Friday, 5 August 2011

'What's Happening' from Annette

From Annette, habitat: rural coastal

We live on a 5 acre property and since we arrived 5 years ago have tried to plant as many bird attracting shrubs and trees - mainly natives of course - as we could.
We are sure we see lots more birds now than when we arrived, althoughsome have not returned for the last couple of years eg. the Flame Robinand the Beautiful Firetail. Hopefully they will return one day!  And yes, apart from all the shrubs, we have put up a few 'feeding stations' and 2 bird baths, both extremely popular with the birds. We don't feel guilty as some people might suggest, as Nick reckons, we have decimated so much of their usual habitat, it's time we did something to help them recover and have the benefit of our very own 'Open Air Aviary'.
We see more birds all the time and even recognise some that return over the years, like some of the Green Rosellas.

But no doubt the most popular flower at present is the beautiful big orange/yellow candle flower on the Giant Candle Banksia. Only 1 big flower yet and a 2nd one emerging. Visited and feasted on by every honey eating bird around! They are as grateful as we are - they for the honey, we for their visits!!
Also extremely popular is our birdbath - especially since Nick fastened two sticks to it to give them a bit of sure-footing, as is the baretree branch we 'planted',  both 'perched' on used by several birds every day! 

Thursday the 4th August 2011 around 8 am. I surprised the Crescent Honeyeater in the Banksia.

He flew away, but returned shortly after and I managed to get a good photo of him at 09.19 on the Banksia. He's has been away for a while, but since the return around 3 weeks ago, I experienced again how close I can get before he flies away. At times I've been standing not half a meter away, yet he keeps fluttering amongst and sucking on the Grevillia flowers, totally ignoring me. As much as I enjoy this if only I had my camera with me!!

Saturday morning 6th August,  as usual first visitors startarriving at daylight the Green Rosellas, Fairy Blue Wrens and pair of Scarlet Robins.
The Scarlet Robins have several favorite perches, most favorite being the rain gauge, if it's full they even have a quick drink!
At 07.33 the first Silvereyes arrive and immediately get stuck into the apple and pear we've put on feeding station no. 1
A few minutes later panic amongst the Sparrows and Wrens, with the arrival of a Laughing Kookaburra, perched on the WeepingCherry tree not far from the house, but did not stay long.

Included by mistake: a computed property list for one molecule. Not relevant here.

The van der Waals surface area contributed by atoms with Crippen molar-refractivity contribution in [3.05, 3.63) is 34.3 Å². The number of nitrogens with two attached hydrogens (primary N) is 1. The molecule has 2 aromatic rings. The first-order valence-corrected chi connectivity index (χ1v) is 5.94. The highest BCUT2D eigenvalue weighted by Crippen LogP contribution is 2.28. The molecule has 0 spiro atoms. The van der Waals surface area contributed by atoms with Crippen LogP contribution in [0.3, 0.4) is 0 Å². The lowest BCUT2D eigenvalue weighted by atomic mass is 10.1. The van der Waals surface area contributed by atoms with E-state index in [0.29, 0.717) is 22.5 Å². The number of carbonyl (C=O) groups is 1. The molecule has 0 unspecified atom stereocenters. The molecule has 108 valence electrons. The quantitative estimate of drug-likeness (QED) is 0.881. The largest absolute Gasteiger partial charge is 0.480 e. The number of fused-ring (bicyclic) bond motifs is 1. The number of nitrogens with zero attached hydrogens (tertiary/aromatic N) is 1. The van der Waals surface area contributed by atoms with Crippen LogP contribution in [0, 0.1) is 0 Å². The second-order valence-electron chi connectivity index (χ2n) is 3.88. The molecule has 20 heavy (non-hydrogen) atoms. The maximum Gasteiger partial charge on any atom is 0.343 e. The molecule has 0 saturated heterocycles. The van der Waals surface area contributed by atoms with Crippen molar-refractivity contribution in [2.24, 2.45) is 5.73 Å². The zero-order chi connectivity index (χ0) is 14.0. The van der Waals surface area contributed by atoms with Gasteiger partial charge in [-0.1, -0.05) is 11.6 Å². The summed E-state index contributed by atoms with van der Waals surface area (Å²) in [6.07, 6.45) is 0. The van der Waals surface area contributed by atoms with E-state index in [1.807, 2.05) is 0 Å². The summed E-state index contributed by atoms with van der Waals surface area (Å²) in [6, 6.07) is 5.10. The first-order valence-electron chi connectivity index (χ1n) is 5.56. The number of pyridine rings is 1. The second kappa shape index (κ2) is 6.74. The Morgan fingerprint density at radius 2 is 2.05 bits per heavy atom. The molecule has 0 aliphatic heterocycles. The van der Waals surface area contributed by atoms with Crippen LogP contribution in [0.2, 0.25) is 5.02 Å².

At 09.41 To our delight we noticed the arrival of the Yellow WattleBird, he's been around the Banksia for a couple of days now, but this time has a really good feed and gave us the opportunity for somegood shots with movie and still camera! Also time to admire his beautiful physic and lovely arrangement of feathers.

13.09 Eastern Spinebill  Has been busy flying forwards and backwards since early morning, feeding on the Grevilleas we planted throughout the property, perching on the winter-bare trees and singinghis heart out. He's finally back at the Banksia and I can take somephotos.

15.13 A pair of Blackheaded Honeyeaters are frolicking around the bath.  One flies up in the tree behind it, the other one sit on a big rock, shaking itself vigorously to dry and flies off with it's mate.

15.33 Two Yellow Throated Honeyeaters are having a bath. One waits patiently till the other is finished before he dives in too.
15.40 Either a Little Wattlebird or a Brushwattle bird which I spotted on the powerline, is chasing the Eastern Spinebill awayfrom the Banksia into the tree behind it. A couple of minutes later and 2 small birds which I could not identify chase him out of that tree, away into the bush!!
15.46  The Brush Wattlebird  arrives, a very large specimen,we mistook him first for a Juvenile Yellow Wattle Bird, but the photos show otherwise. He perches on the dead tree branches and has a good look around before he dives down for a honey feast on the Banksia.  A very vocal one this is, in between eating he keeps 'quoking' away.
16.12 New Holland Honeyeater arrives and goes straight to theBanksia.

That's it for now. I do hope to have some more stories to tell and photos to show before the end of the month!!
Kind regards,
Annette Amse.

1 comment:

  1. So great to see enthusiasts planting bird-attracting plants and having the pleasure of photographing the results and shareing with others. Keep up the good work. Ron